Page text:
How do bookmakers calculate odds
When sports fans are getting ready to watch their teams play, the excitement they have is quite high.
That's stating the obvious. However, what's become a huge trend in recent years has been fans of the NBA, NFL, CFL, MLB, NHL and more to place bets either before or during games they're watching.
As you might expect, there are countless sportsbooks and outlets out there who provide different odds and predictions for events.
When readers check out our partners at Canada Sports Betting, they can always expect to find the latest and most updated odds available.
But, how do those odds come about? What goes into the first odds that are released, plus the changes that are made up to the start? There are often plenty of changes to the odds. Why?
In this piece, we break all of that down, discuss our Betting Guide at Canada Sports Betting and much more for our readers to gain a better understanding of what to expect leading up to when they want to make their wagers.
- 01How are betting odds calculated?
- 02Why do odds change?
- 03Do sportsbooks make mistakes when they calculate odds?
- 04How to find the best odds
- 05How to know if odds are risky or not?
- 06Bet exchange - what’s that?
How are betting odds calculated?
How are betting odds calculated? The art of creating betting odds seems like no easy task. While some might think it's extensive and quite confusing, it actually isn't as hard as many out there might think it is.
It really depends on what kind of a bet you're getting ready to make and how to best utilize the Odds Calculator over at Canada Sports Betting.
So, say you're betting and you see your team has 2.65 Vegas odds for a moneyline wager. You decide you want to bet $100 on that team, with those odds. Your payout would be a $165 profit, or $265 total.
You'll also commonly find odds list with +/- odds. This is particularly common in the United States. So, if your team is listed at +165, and you bet $100, you'll have the same $165 profit/$265 total if your team hits.
This just shows how important it is to utilize the odds calculator with us.
Interested in throwing down a parlay bet, which is where you place a wager on multiple teams? Well, this is also an option and you can use our parlay calculator to see just how much your bet would pay out.
If you want to bet on an NFL Sunday and think the Cowboys (-140), Eagles (+150) and Giants (-125) will all win.
You can use our parlay calculator to find out just how well those odds for all three teams would make you if they were all to win.
Calculating odds for NBA matches
Whether it's at the beginning, middle or end of the NBA season, the high-flying and acrobatic plays don't ever seem to stop.
With teams like the Warriors, Clippers, Thunder, Rockets, Celtics, Raptors and many more featuring star players, fans love to place bets on their top teams.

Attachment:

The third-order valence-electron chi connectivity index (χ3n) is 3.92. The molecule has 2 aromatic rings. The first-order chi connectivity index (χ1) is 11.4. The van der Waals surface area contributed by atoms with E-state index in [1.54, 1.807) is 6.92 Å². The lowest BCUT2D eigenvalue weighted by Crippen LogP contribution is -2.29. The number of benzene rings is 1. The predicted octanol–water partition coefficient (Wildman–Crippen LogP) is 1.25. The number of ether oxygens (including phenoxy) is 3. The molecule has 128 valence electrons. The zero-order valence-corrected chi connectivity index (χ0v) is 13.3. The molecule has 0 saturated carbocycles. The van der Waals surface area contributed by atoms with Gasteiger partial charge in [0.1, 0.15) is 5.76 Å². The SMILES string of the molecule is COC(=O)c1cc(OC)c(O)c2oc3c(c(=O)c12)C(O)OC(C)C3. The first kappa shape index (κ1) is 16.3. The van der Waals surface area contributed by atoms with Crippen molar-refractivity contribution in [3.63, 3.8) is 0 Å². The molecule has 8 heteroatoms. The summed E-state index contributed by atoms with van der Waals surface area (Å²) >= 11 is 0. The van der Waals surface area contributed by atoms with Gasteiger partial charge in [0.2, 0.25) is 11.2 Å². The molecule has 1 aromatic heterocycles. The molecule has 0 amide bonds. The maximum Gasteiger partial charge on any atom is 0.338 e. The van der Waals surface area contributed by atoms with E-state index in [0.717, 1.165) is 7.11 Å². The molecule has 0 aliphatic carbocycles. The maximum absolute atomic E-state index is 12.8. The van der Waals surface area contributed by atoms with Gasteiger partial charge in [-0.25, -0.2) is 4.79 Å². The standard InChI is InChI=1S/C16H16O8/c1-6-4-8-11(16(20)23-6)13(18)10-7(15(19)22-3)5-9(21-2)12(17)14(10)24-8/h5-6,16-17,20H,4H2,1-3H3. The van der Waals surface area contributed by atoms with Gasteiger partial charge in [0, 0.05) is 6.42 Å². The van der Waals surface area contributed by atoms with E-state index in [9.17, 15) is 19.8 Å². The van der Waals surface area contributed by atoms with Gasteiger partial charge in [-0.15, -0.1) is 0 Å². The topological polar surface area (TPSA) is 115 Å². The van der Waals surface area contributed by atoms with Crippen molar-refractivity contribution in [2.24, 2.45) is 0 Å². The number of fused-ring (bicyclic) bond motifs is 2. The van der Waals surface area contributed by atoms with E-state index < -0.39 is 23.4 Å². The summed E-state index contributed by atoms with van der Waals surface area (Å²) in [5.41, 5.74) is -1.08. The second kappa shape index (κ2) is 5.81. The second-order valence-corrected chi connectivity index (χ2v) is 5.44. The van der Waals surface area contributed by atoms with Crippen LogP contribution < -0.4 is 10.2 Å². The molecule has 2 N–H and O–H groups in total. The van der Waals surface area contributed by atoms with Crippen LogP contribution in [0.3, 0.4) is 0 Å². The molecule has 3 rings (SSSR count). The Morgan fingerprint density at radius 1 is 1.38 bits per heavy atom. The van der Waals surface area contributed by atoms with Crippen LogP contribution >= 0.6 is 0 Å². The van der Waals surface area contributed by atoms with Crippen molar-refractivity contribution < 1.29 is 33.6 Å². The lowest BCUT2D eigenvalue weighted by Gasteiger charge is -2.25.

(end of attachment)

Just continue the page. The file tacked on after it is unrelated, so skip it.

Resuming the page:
And, this year and future years will be no different. So, say on a Wednesday night you notice the Clippers are hosting the Hornets for a game at the Staples Center and you want to place $100 on them to win.
Before the game, you see they have 1.75 odds and decide to pull the trigger. That bet would pay you out a total of $175. You can use our odds calculator to figure out that bet/any bet you're considering.
Calculating odds for NFL matches
Similar to the NBA, NFL fans love every single week their teams are on the gridiron recording amazing touchdowns or defensive plays.
There's a reason why many folks love the fall: it means football is back and so are NFL odds.
Well, the options to make bets truly is through the roof. So, leading up to a weekend, you think the Patriots and Seahawks will be able to win, so you decide to lay down a two-team parlay.
Say Seattle has 1.80 moneyline odds and NE's are at 1.11. A parlay of that nature for $100, if it hits, would result in a total of $198.
Calculating odds for NHL matches
You didn't think we'd forget about the NHL, did you?
Whether you're a Toronto Maple Leafs, Anaheim Ducks, New York Rangers or fan of any other team in the league, few things are more exciting than placing a bet while your boys are on the ice.
Well, just like all the other sports featured on Canada Sports Betting, you'll always have an option to place a bet before a game, during a game, or for a futures bet that might be enticing to you.
The St. Louis Blues' confidence is through the roof. They're certainly a top team in the NHL, there's no denying that. So, for the sake of another example, let's say their futures odds are set at 1.54 to win the Stanley Cup.
A $200 bet on that happening would result in a total of $308.
Why do odds change?
This is a $1 million question fans of all sports ask themselves. It happens all the time.
On a Monday you could see your team with 1.55 odds, and then by Wednesday it could drop to 1.85. Why does this happen? How bookmakers calculate odds?
There are countless reasons why you're going to see odds change for a specific game. One of the more common reasons is due to weather or injuries for a player.
When it comes to injuries, it makes complete and total sense to see the odds fluctuate so much. An example would be for the New England Patriots and star quarterback Tom Brady.
He's one of the best signal callers in the league. Again, for the sake of an example, imagine on a Wednesday during practice he suffered a sprained ankle and was ruled out of the upcoming game.
Well, that'd be a massive blow for the Pats' offense.
Because of this, New England's odds for the game would no doubt change dramatically.